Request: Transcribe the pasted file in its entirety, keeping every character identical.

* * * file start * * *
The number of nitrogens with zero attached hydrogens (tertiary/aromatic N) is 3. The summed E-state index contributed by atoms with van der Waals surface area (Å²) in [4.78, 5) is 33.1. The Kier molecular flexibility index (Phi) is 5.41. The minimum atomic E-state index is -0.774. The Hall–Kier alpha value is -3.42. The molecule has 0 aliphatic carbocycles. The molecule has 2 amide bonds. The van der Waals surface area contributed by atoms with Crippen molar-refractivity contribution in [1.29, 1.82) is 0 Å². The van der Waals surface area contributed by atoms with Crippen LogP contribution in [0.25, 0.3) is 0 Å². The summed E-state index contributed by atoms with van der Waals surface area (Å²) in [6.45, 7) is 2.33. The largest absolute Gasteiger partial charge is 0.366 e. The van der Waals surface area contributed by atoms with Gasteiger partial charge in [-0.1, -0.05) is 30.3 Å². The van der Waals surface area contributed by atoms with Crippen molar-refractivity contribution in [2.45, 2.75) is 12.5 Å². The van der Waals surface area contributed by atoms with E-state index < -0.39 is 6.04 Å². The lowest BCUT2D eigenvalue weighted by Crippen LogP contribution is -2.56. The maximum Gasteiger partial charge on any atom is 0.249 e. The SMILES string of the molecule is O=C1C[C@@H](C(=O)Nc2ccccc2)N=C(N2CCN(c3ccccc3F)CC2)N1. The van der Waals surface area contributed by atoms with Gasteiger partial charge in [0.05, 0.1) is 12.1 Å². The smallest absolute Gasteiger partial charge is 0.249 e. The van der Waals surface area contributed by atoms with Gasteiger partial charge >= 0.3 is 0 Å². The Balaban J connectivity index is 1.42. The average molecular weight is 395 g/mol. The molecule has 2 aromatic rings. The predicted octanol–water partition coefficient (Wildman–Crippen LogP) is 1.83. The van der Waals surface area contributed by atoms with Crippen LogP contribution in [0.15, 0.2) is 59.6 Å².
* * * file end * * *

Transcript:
The number of nitrogens with zero attached hydrogens (tertiary/aromatic N) is 3. The summed E-state index contributed by atoms with van der Waals surface area (Å²) in [4.78, 5) is 33.1. The Kier molecular flexibility index (Phi) is 5.41. The minimum atomic E-state index is -0.774. The Hall–Kier alpha value is -3.42. The molecule has 0 aliphatic carbocycles. The molecule has 2 amide bonds. The van der Waals surface area contributed by atoms with Crippen molar-refractivity contribution in [1.29, 1.82) is 0 Å². The van der Waals surface area contributed by atoms with Crippen LogP contribution in [0.25, 0.3) is 0 Å². The summed E-state index contributed by atoms with van der Waals surface area (Å²) in [6.45, 7) is 2.33. The largest absolute Gasteiger partial charge is 0.366 e. The van der Waals surface area contributed by atoms with Gasteiger partial charge in [-0.1, -0.05) is 30.3 Å². The van der Waals surface area contributed by atoms with Crippen molar-refractivity contribution in [2.45, 2.75) is 12.5 Å². The van der Waals surface area contributed by atoms with E-state index < -0.39 is 6.04 Å². The lowest BCUT2D eigenvalue weighted by Crippen LogP contribution is -2.56. The maximum Gasteiger partial charge on any atom is 0.249 e. The SMILES string of the molecule is O=C1C[C@@H](C(=O)Nc2ccccc2)N=C(N2CCN(c3ccccc3F)CC2)N1. The van der Waals surface area contributed by atoms with Gasteiger partial charge in [0.05, 0.1) is 12.1 Å². The smallest absolute Gasteiger partial charge is 0.249 e. The van der Waals surface area contributed by atoms with Gasteiger partial charge >= 0.3 is 0 Å². The Balaban J connectivity index is 1.42. The average molecular weight is 395 g/mol. The molecule has 2 aromatic rings. The predicted octanol–water partition coefficient (Wildman–Crippen LogP) is 1.83. The van der Waals surface area contributed by atoms with Crippen LogP contribution in [0.15, 0.2) is 59.6 Å².